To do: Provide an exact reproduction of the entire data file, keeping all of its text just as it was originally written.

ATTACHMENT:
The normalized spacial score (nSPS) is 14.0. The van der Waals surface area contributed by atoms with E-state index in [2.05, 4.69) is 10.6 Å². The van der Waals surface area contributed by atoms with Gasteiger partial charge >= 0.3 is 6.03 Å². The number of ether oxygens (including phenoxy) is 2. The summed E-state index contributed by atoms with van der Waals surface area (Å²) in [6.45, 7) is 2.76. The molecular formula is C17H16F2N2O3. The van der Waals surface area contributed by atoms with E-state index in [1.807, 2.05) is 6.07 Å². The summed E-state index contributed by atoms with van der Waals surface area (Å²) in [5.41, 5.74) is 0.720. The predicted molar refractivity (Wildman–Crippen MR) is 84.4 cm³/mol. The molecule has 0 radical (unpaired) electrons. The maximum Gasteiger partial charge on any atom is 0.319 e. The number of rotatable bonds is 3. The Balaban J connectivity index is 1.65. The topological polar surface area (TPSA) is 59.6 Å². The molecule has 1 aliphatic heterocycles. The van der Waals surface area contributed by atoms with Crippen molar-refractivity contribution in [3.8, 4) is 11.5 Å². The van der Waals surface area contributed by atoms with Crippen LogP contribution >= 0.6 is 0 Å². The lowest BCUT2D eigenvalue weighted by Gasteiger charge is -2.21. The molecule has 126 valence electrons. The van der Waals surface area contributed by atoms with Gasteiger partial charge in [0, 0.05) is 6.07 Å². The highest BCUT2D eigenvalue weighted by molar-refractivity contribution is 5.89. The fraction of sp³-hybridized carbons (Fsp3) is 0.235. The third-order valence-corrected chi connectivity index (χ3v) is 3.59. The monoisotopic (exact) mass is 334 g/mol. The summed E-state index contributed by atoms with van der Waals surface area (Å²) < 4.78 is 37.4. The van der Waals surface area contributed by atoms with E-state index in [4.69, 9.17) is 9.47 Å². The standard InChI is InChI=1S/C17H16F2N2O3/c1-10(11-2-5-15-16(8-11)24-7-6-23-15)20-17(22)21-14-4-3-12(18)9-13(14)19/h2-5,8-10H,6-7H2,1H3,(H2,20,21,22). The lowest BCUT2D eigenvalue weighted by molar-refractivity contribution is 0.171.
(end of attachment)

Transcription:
The normalized spacial score (nSPS) is 14.0. The van der Waals surface area contributed by atoms with E-state index in [2.05, 4.69) is 10.6 Å². The van der Waals surface area contributed by atoms with Gasteiger partial charge >= 0.3 is 6.03 Å². The number of ether oxygens (including phenoxy) is 2. The summed E-state index contributed by atoms with van der Waals surface area (Å²) in [6.45, 7) is 2.76. The molecular formula is C17H16F2N2O3. The van der Waals surface area contributed by atoms with E-state index in [1.807, 2.05) is 6.07 Å². The summed E-state index contributed by atoms with van der Waals surface area (Å²) in [5.41, 5.74) is 0.720. The predicted molar refractivity (Wildman–Crippen MR) is 84.4 cm³/mol. The molecule has 0 radical (unpaired) electrons. The maximum Gasteiger partial charge on any atom is 0.319 e. The number of rotatable bonds is 3. The Balaban J connectivity index is 1.65. The topological polar surface area (TPSA) is 59.6 Å². The molecule has 1 aliphatic heterocycles. The van der Waals surface area contributed by atoms with Crippen molar-refractivity contribution in [3.8, 4) is 11.5 Å². The van der Waals surface area contributed by atoms with Crippen LogP contribution >= 0.6 is 0 Å². The lowest BCUT2D eigenvalue weighted by Gasteiger charge is -2.21. The molecule has 126 valence electrons. The van der Waals surface area contributed by atoms with Gasteiger partial charge in [0, 0.05) is 6.07 Å². The highest BCUT2D eigenvalue weighted by molar-refractivity contribution is 5.89. The fraction of sp³-hybridized carbons (Fsp3) is 0.235. The third-order valence-corrected chi connectivity index (χ3v) is 3.59. The monoisotopic (exact) mass is 334 g/mol. The summed E-state index contributed by atoms with van der Waals surface area (Å²) < 4.78 is 37.4. The van der Waals surface area contributed by atoms with E-state index in [4.69, 9.17) is 9.47 Å². The standard InChI is InChI=1S/C17H16F2N2O3/c1-10(11-2-5-15-16(8-11)24-7-6-23-15)20-17(22)21-14-4-3-12(18)9-13(14)19/h2-5,8-10H,6-7H2,1H3,(H2,20,21,22). The lowest BCUT2D eigenvalue weighted by molar-refractivity contribution is 0.171.